Schools' testing success can come at a price

By Bill Turque
Washington Post Staff Writer
Sunday, December 6, 2009

Terry Dade, the 33-year-old principal of Tyler Elementary in Southeast Washington, freely describes himself as a "data geek" who shares Chancellor Michelle A. Rhee's educational creed: Digging relentlessly into student test scores, diagnosing weaknesses and tailoring teaching to address them can ultimately lift a school's academic performance.

Hired by Rhee as a first-time principal last year, Dade dug out a success story at Tyler, with double-digit boosts in reading and math proficiency. It's also left Dade with a challenge that has thwarted many other principals: what to do for a second act.

Studies across the country show that many low-performing schools falter after big one-year gains in test scores. Of the seven D.C. public schools that increased proficiency rates by 20 percentage points or more in both reading and math in 2008 -- Aiton, Hearst, Raymond and Thomas elementary, Winston Educational Campus, Mamie D. Lee and Sharpe Health Center -- only Thomas showed growth in 2009. Most of the schools that surged 20 points or more in a single category last year also had difficulty building on the increase this year.

No metric is more widely hailed by Rhee and Mayor Adrian M. Fenty (D) as a sign of genuine progress than test scores, which increased across the city in each of the past two years. And none appears more difficult to sustain.

"It's something we definitely look at and talk about a lot," said Rhee, who last fall presented teachers, administrators and support staff at the seven schools with cash awards averaging $3,600 per person. But she allowed in an interview this past week that there might have been too much emphasis on the quantum jumps that have been celebrated.

"What I tell principals is that it's common when you see these gains to give some back," she said. "I would rather see really solid, steady growth than a wild swing." The next round of awards, she said, is likely to be tweaked to recognize that kind of progress.

Nevertheless, administrators at high-scoring schools are redoubling their efforts to sustain momentum. Dade, aware that rising scores are building Tyler's reputation as an up-and-coming elementary school in a Capitol Hill neighborhood filled with young families, is exhorting his teachers to collaborate on helping struggling students. At Sousa Middle School, Principal Dwan Jordon has filled a huge white board with the names of each of his 271 students and their standing on last month's DC-BAS, an interim assessment given to help prepare students for the spring DC-CAS: green marker for proficient, red for below proficient, orange if they are on the cusp of proficiency.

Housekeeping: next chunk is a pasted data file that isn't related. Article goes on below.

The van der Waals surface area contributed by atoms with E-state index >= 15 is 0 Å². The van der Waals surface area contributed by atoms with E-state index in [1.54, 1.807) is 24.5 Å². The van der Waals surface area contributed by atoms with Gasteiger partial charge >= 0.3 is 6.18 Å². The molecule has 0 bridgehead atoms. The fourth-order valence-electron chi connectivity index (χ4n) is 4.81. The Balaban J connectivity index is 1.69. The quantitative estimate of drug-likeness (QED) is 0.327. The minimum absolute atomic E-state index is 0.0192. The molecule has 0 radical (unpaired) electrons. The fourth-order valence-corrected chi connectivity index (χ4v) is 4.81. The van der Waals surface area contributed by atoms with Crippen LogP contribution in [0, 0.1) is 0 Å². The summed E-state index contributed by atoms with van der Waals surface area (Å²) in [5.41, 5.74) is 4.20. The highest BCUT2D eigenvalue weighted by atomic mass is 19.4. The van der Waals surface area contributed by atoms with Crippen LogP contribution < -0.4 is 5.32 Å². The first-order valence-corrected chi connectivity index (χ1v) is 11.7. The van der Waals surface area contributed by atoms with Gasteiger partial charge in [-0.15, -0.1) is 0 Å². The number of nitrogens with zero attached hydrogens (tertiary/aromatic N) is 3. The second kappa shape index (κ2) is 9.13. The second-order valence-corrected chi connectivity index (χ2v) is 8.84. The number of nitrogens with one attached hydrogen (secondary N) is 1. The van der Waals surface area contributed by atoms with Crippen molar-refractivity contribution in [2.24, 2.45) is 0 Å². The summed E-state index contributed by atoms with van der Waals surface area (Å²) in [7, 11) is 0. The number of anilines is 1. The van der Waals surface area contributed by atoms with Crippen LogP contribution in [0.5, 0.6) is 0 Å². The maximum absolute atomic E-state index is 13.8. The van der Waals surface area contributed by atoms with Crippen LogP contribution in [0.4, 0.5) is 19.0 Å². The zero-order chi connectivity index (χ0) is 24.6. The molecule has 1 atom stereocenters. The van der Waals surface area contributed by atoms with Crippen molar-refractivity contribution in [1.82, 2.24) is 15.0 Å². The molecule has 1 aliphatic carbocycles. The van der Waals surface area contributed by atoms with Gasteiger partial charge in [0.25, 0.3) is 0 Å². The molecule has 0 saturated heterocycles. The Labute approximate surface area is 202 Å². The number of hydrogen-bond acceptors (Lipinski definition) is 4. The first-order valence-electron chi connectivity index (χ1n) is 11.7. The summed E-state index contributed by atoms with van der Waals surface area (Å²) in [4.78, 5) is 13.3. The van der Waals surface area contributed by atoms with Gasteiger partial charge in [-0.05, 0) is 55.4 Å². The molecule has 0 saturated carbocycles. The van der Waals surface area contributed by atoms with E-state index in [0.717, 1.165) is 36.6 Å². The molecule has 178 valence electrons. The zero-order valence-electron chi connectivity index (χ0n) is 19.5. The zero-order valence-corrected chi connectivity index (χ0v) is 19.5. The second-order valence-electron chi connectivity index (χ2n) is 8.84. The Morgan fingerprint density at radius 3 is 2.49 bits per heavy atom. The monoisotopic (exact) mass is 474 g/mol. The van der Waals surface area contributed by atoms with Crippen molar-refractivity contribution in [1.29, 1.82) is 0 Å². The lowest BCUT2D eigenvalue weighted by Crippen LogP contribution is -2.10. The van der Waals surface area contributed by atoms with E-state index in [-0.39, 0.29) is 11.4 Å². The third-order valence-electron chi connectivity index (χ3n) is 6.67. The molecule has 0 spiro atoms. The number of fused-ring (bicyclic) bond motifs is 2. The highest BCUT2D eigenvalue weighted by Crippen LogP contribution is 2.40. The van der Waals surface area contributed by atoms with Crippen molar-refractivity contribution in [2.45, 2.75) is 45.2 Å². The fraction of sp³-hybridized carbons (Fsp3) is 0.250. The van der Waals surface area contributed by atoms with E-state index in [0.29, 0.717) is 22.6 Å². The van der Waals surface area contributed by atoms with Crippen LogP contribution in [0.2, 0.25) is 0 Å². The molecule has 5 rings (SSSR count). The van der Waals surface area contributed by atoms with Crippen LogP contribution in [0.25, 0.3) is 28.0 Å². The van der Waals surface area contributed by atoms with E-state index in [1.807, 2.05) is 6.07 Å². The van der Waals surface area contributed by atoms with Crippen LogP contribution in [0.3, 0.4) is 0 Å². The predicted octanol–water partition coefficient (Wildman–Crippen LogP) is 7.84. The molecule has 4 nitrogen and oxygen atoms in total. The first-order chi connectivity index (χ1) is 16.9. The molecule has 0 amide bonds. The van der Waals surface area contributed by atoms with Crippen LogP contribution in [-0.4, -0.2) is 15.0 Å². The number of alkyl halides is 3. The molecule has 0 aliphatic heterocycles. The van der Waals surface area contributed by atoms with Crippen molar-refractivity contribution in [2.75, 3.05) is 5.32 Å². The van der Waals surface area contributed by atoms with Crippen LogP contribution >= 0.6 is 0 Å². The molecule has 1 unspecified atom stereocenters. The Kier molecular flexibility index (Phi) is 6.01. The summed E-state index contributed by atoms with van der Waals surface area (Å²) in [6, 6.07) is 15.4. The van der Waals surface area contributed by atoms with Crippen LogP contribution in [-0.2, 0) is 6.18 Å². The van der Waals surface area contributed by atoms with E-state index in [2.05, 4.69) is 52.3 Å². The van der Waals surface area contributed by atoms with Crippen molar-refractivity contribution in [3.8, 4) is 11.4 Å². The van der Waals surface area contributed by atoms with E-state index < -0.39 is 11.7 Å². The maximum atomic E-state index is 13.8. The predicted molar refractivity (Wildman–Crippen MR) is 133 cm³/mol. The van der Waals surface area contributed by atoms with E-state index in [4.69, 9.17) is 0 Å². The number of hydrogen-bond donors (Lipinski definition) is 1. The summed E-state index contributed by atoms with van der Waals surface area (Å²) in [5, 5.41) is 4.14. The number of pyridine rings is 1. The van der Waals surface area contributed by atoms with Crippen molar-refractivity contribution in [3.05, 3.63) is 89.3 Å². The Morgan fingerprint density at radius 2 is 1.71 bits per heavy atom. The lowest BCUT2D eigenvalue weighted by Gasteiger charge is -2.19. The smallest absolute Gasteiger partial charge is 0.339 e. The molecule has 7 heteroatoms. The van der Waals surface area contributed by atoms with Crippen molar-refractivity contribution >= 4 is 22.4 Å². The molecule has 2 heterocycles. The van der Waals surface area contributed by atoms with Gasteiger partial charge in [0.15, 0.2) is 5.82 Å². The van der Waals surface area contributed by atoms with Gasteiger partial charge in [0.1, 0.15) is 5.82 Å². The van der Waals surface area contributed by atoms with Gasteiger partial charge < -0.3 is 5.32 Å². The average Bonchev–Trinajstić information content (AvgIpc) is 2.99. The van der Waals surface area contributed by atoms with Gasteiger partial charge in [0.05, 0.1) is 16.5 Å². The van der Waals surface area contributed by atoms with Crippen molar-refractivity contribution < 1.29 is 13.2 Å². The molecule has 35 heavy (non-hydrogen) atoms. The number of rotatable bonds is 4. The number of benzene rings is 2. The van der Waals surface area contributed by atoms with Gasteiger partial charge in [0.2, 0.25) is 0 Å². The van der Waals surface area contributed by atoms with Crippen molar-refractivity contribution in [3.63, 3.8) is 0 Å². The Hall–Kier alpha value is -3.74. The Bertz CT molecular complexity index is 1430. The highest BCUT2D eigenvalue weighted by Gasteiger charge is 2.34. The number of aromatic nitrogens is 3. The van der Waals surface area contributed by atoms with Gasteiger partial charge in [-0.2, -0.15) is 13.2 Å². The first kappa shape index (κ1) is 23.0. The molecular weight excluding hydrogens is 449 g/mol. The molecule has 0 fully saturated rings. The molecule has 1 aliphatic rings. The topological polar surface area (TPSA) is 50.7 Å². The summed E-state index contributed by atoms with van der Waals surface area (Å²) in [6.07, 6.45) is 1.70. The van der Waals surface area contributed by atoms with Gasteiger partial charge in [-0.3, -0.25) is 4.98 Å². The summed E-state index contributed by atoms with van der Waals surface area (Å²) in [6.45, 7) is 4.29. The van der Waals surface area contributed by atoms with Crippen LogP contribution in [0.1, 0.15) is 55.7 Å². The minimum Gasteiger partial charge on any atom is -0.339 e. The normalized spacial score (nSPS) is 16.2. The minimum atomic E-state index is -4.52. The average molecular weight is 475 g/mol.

"We know our kids 100 percent. We know what kids need extra help," said Jordon, another new, data-focused Rhee hire.

Why a decline?

Educators say several factors contribute to schools losing ground, some rooted in basic statistics. Those with small enrollments -- and therefore small testing samples -- are more vulnerable to wide score swings. Many of the public schools that produced big jumps in 2008 and declines this year, including Simon, Garrison and Hendley elementary, tested fewer than 150 children. Maury elementary tested fewer than 100.

New waves of children arrive each year, often with new sets of learning issues. Key teachers and administrators depart. Peggy Mussenden, principal of Aiton in Northeast, where math proficiency quadrupled in 2008 but fell back significantly in 2009, said losing a valued assistant principal hurt. Some sub-par second grade teaching in the 2007-08 school year left last year's third-grade teachers -- the grade when the first DC-CAS is administered -- with too much ground to cover.

"A lot of things happened," Mussenden said.

Tyler's recent history suggests that turnover at the top can produce big swings in scores. Under former principal Michelle Pierre-Farid, the school had big gains from 2004 to 2007, with proficiency spiking from 13.5 to 57.5 percent in reading and more than doubling to 44.3 percent in math.

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